If a CPU is bad, won't the PS at least turn on? I mean like the PS fan?
How about a mobo? Won't the hard drives at least spin up? If they are only power cabled and no data cabled?
I understood that a bad mobo or cpu will keep the system from posting, but fans, and HD's might spin.
I have done ALL the other trouble shooting on the board, but I need to know this to proceed from here.
This is a brand new system and I am trying to get some RMA's going and I think it is the PSU.
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August 29, 2010 3:28:36 AM
I don't think other hardware will run if the cpu is dead . You have to know that it rarely die. The best way to know if you psu is the problem is to try with another one. Even a little one without all your stuff on your motherboard
If absoloutely nothing happens when you press the power button, then either your wall socket, power cable, PSU or motherboard is dead.
If you have a dead CPU, some of the fans (probably PSU) will make at least a brief sign of life in order to power up the motherboard to attempt to POST.
Does your motherboard have any LED's lit up when it's all connected and on standby? because most new motherboards do....
If you have an LED but no response from the power button, check your PWR-BTN cable is correctly connected to the motherboard or even try manually shorting the power button pins (SAFETY - RESEARCH WHAT YOU ARE DOING FIRST!!!!) becase i've seen broken power buttons on cases before.
OH, one other thing which is ridiculously daft (but I have done it once myself) if to check the power switch on the back of the power supply!
August 29, 2010 12:26:07 PM
Firstly get the Motherboard and power supply out of the case
Hook up only power supply to the MB with CPU and 1 ram memory in it.
Use your screw driver to power upby tapping the swith Pins on the MB
If nothing happens swith off get the cpu out and check the pins for any bends put it back and make sure the heat sink is sitting properly.
Fire up again
Please Report Back.
Breadboard with just motherboard, CPU & HSF, case speaker, and PSU. You do have a case speaker installed, right? If not, you really, really need one. If your case or motherboard didn't come with a system speaker, you can buy one here: http://www.cwc-group.com/casp.html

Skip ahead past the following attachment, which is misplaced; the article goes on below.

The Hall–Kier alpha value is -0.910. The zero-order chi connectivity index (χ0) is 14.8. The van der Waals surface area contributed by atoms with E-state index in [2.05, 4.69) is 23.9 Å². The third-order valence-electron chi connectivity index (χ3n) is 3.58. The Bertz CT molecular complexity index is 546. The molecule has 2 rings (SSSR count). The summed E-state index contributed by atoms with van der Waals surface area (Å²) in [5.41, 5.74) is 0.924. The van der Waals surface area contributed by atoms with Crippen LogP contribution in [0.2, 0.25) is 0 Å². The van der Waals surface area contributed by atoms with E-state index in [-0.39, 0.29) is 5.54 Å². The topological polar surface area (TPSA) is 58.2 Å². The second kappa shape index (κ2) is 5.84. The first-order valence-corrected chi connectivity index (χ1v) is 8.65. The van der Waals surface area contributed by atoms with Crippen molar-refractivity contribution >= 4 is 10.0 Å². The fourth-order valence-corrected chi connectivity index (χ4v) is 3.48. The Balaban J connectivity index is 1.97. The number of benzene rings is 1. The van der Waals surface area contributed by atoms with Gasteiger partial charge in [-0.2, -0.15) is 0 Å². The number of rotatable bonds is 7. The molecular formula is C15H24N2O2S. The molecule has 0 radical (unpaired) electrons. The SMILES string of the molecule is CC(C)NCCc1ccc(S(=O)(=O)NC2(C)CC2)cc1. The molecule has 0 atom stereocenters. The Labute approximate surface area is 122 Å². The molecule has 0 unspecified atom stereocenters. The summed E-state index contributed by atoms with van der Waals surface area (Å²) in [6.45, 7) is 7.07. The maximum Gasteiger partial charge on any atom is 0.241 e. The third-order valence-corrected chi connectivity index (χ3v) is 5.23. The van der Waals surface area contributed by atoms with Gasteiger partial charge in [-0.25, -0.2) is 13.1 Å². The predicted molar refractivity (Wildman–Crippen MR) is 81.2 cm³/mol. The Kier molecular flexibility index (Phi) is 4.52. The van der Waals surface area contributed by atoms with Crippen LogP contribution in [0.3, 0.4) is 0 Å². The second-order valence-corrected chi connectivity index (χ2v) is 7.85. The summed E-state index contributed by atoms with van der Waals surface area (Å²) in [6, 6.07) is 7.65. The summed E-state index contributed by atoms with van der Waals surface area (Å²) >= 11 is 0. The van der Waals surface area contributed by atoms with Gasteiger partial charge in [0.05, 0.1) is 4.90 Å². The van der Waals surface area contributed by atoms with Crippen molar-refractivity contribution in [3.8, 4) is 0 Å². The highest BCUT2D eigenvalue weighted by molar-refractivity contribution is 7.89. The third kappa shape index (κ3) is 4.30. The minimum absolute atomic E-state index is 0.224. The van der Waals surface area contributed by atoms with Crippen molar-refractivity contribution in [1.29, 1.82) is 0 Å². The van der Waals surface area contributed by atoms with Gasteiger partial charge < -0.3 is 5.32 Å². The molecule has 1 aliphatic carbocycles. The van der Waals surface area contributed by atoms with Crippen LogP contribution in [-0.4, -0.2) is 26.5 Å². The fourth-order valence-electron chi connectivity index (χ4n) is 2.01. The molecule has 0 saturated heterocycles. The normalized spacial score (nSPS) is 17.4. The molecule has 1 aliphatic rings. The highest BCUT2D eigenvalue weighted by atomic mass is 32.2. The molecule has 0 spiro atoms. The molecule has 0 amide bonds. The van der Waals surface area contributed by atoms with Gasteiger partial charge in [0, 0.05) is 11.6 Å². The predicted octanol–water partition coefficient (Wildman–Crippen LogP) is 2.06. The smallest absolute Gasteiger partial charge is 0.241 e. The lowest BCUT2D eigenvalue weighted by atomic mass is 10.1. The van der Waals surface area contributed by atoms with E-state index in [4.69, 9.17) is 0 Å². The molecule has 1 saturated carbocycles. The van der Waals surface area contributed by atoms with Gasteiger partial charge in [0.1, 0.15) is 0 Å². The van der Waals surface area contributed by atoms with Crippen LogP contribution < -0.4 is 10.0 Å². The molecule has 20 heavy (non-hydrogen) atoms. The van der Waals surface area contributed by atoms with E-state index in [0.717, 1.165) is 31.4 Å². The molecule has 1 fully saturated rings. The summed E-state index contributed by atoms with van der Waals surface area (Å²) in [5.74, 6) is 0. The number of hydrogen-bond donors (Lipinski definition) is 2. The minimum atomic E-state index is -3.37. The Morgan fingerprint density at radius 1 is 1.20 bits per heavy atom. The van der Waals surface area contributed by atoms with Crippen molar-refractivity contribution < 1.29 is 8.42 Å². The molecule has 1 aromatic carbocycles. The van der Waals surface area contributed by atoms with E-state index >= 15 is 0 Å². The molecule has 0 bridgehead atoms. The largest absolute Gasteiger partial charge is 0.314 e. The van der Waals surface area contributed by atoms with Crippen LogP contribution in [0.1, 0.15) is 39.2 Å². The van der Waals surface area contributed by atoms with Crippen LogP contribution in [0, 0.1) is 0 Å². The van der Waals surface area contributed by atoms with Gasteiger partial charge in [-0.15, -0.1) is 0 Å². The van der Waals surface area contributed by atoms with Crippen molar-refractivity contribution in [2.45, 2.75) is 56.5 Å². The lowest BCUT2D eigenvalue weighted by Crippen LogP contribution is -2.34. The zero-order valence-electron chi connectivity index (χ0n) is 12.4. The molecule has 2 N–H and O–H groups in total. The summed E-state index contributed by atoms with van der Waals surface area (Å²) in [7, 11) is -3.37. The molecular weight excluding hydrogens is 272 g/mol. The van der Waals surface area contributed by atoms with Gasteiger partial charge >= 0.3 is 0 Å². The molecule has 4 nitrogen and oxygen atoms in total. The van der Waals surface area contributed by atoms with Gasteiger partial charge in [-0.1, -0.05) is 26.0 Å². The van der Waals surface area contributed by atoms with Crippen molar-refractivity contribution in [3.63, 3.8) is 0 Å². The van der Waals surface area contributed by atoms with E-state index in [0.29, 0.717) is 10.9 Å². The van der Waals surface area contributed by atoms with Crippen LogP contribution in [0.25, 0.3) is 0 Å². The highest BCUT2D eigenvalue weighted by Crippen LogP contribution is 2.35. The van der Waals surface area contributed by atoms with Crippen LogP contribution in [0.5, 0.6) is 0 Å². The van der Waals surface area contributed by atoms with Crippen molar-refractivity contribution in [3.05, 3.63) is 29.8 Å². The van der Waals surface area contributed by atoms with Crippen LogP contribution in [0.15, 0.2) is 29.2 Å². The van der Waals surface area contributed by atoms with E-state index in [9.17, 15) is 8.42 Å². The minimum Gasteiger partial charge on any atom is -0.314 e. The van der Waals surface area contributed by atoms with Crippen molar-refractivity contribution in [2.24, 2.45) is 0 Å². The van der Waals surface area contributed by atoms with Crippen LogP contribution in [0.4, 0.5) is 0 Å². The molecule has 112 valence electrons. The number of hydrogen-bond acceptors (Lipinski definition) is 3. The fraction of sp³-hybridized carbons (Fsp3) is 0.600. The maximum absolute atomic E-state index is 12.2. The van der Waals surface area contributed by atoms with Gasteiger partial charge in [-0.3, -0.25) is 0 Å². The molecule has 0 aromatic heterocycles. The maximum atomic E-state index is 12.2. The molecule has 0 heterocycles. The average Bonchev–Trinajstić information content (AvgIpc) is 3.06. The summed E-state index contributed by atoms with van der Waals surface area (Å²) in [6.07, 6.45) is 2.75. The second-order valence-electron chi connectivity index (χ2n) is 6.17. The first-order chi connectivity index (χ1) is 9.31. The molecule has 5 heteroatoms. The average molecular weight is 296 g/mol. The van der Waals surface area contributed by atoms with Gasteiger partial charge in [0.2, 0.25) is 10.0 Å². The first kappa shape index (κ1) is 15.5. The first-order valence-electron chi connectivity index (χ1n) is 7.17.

You can turn on the PC by momentarily shorting the two pins that the case power switch goes to.
You should hear a series of long, single beeps indicating memory problems.
Silence indicates a problem with (in most likely order) the PSU, motherboard, or
CPU. Remember, at this time, you do not have a graphics card installed so the load on your PSU will be reduced.
If no beeps:
At this point, you can sort of check the PSU. Try to borrow a known good PSU. If you cannot do that, use a DMM to measure the voltages. Measure between the colored wires and either chassis ground or the black wires. Yellow wires should be 12 volts. Red wires: +5 volts, orange wires: +3.3 volts, blue wire : -12 volts, violet wire: 5 volts always on. Tolerances are +/- 5% except for the -12 volts which is +/- 10%.
The gray wire is really important. It should go from 0 to +5 volts when you turn the PSU on with the case switch. CPU needs this signal to boot.
This checks the PSU under no load conditions, so it is not completely reliable. But if
it can not pass this, it is dead. Then repeat the checks with the PSU plugged into the computer to put a load on the PSU.
If the system beeps:
If it looks like the PSU is good, install a memory stick. Boot. Beep pattern should
change to one long and several short beeps indicating a missing graphics card. Silence or long single beeps indicate a problem with the memory.
Insert the video card and connect any necessary PCIe power connectors. Boot. At this point, the system should POST successfully (a single short beep). Notice that you do not need keyboard, mouse, monitor, or drives to successfully POST.
Now start connecting the rest of the devices starting with the monitor, then keyboard and mouse, then the rest of the devices, testing after each step. It's possible that you can pass the POST with a defective video card. The POST routines can only check the video interface. It cannot check the internal parts of the video card.